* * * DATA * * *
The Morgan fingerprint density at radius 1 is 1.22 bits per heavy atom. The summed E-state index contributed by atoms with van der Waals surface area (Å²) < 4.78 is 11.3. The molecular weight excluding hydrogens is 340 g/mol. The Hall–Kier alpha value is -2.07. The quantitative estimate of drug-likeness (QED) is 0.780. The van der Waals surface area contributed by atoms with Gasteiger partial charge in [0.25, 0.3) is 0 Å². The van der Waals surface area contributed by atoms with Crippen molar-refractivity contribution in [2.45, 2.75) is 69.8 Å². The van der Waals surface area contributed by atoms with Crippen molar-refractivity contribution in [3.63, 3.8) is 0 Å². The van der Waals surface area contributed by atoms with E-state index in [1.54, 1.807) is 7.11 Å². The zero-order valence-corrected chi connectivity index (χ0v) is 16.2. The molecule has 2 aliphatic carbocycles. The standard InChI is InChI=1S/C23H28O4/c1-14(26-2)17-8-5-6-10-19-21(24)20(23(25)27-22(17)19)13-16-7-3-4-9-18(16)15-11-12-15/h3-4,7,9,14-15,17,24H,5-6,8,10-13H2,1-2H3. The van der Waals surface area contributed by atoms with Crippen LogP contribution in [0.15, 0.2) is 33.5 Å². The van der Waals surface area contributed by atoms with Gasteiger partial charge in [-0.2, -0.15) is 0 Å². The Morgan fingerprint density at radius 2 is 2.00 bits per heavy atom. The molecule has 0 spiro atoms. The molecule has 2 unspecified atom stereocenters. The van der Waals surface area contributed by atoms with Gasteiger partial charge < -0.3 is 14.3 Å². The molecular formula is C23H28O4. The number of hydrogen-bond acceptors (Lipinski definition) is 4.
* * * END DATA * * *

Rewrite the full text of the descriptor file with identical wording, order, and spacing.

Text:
The Morgan fingerprint density at radius 1 is 1.22 bits per heavy atom. The summed E-state index contributed by atoms with van der Waals surface area (Å²) < 4.78 is 11.3. The molecular weight excluding hydrogens is 340 g/mol. The Hall–Kier alpha value is -2.07. The quantitative estimate of drug-likeness (QED) is 0.780. The van der Waals surface area contributed by atoms with Gasteiger partial charge in [0.25, 0.3) is 0 Å². The van der Waals surface area contributed by atoms with Crippen molar-refractivity contribution in [2.45, 2.75) is 69.8 Å². The van der Waals surface area contributed by atoms with Crippen molar-refractivity contribution in [3.63, 3.8) is 0 Å². The van der Waals surface area contributed by atoms with E-state index in [1.54, 1.807) is 7.11 Å². The zero-order valence-corrected chi connectivity index (χ0v) is 16.2. The molecule has 2 aliphatic carbocycles. The standard InChI is InChI=1S/C23H28O4/c1-14(26-2)17-8-5-6-10-19-21(24)20(23(25)27-22(17)19)13-16-7-3-4-9-18(16)15-11-12-15/h3-4,7,9,14-15,17,24H,5-6,8,10-13H2,1-2H3. The van der Waals surface area contributed by atoms with Crippen LogP contribution in [0.15, 0.2) is 33.5 Å². The van der Waals surface area contributed by atoms with Gasteiger partial charge in [-0.2, -0.15) is 0 Å². The Morgan fingerprint density at radius 2 is 2.00 bits per heavy atom. The molecule has 0 spiro atoms. The molecule has 2 unspecified atom stereocenters. The van der Waals surface area contributed by atoms with Gasteiger partial charge < -0.3 is 14.3 Å². The molecular formula is C23H28O4. The number of hydrogen-bond acceptors (Lipinski definition) is 4.